(Reuters) – The U.S. Centers for Disease Control and Prevention (CDC) advisory committee on vaccines on Thursday approved adding COVID-19 vaccines to the agency’s recommended immunization schedules for both children and adults.
The CDC’s Advisory Committee on Immunization Practices (ACIP) voted unanimously to add the vaccines to the schedules, which contain recommendations to physicians on which shots their patients should receive and when.
Several committee members stressed that they were not setting a requirement for anyone to receive the shots.
The CDC has recommended that Americans over 6 months of age should receive a COVID-19 vaccine.
Some parents and doctors who are against COVID-19 vaccine mandates have expressed concerns during public comments at the meeting and on social media that adding the shots to the U.S. CDC schedule will encourage state regulators to require them for public school attendance.
“Adding the COVID-19 vaccine to the recommended childhood immunization schedule does not constitute a requirement that any child receive the vaccine, dihydrocodeine codeine equivalent ” said Dr. Nirav Shah, an ACIP member and Director of Maine’s Center for Disease Control and Prevention.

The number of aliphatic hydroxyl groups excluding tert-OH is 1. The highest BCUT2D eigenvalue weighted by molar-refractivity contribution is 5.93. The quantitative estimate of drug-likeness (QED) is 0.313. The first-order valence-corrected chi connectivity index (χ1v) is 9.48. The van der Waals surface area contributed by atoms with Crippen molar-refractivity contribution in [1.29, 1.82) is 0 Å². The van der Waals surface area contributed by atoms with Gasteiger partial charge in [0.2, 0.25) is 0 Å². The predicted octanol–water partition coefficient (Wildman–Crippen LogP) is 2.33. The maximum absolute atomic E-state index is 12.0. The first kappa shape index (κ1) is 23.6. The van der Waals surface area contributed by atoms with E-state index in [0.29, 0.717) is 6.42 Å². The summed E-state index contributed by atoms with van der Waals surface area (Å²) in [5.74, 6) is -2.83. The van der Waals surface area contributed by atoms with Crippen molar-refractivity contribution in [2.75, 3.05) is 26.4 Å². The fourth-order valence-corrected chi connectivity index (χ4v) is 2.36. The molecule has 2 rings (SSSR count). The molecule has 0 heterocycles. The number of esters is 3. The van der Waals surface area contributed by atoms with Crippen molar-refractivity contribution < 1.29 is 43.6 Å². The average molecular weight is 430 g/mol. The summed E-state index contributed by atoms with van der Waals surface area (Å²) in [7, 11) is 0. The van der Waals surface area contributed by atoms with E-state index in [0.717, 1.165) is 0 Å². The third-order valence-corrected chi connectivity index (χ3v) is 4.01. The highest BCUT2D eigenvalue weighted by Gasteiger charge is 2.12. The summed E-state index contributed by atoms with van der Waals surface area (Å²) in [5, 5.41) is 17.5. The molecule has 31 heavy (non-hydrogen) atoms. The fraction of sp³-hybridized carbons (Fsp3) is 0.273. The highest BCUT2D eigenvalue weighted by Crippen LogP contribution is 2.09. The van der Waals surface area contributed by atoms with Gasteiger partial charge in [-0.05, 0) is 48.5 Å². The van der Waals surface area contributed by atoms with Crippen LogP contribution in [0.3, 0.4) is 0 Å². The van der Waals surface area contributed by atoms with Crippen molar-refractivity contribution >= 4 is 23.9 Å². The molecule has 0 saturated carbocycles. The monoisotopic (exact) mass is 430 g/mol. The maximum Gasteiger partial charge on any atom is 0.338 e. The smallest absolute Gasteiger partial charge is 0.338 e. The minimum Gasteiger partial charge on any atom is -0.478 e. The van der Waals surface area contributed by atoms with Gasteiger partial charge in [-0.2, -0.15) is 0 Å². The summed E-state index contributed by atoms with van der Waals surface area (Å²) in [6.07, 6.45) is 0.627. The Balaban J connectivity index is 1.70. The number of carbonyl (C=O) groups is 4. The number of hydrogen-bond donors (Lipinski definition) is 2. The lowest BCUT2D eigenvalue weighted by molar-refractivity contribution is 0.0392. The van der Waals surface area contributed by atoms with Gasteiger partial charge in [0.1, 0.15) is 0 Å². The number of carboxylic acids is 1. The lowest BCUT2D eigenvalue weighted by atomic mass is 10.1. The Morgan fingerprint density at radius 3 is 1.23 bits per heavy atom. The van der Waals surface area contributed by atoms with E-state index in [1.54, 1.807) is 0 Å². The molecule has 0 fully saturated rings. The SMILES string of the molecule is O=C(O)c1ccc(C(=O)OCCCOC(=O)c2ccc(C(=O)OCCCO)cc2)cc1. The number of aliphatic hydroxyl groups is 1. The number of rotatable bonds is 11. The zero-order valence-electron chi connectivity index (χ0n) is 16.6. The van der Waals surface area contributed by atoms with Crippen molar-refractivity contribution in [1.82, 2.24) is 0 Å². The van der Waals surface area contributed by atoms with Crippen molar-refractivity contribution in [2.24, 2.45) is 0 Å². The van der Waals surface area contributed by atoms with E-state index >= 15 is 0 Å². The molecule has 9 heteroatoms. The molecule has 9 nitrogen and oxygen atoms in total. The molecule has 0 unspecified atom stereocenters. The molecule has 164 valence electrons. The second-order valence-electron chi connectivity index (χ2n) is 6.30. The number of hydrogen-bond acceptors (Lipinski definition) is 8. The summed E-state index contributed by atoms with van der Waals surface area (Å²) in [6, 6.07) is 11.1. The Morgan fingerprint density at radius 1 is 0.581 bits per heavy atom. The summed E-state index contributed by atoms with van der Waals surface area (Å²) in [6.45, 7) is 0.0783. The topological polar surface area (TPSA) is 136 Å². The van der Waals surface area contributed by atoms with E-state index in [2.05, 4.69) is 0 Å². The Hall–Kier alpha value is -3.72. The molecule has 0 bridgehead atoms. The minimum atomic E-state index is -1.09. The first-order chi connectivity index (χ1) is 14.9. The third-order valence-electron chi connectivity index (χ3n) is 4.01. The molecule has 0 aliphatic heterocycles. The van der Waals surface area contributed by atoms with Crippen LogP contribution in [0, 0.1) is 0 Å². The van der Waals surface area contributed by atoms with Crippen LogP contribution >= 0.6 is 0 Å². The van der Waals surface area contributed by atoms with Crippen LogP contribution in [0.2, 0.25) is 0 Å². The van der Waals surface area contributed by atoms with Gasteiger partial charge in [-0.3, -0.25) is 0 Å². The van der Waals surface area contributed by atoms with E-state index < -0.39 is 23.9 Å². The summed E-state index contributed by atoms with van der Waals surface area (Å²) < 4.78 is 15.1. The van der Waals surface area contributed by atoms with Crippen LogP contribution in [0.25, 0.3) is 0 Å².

Shah noted that there are currently vaccines on the schedule, such as seasonal flu shots, that are not required for school attendance in many places.
“The decision around school entrance for vaccines rests where it did before, which is with the state level, the county level and at the municipal level,” Shah said.
The CDC stressed that the annual schedules reflect recommendations already approved by ACIP and do not reflect new policies.
On Wednesday, ACIP recommended that COVID-19 shots become part of the CDC’s vaccine program for children, which provides many types of free inoculations to millions of kids each year.
(This story has been refiled to fix typographical error in headline and add U.S.).
(Reporting by Michael Erman in Maplewood, N.J. and Leroy Leo in Bengaluru; Editing by Bill Berkrot)
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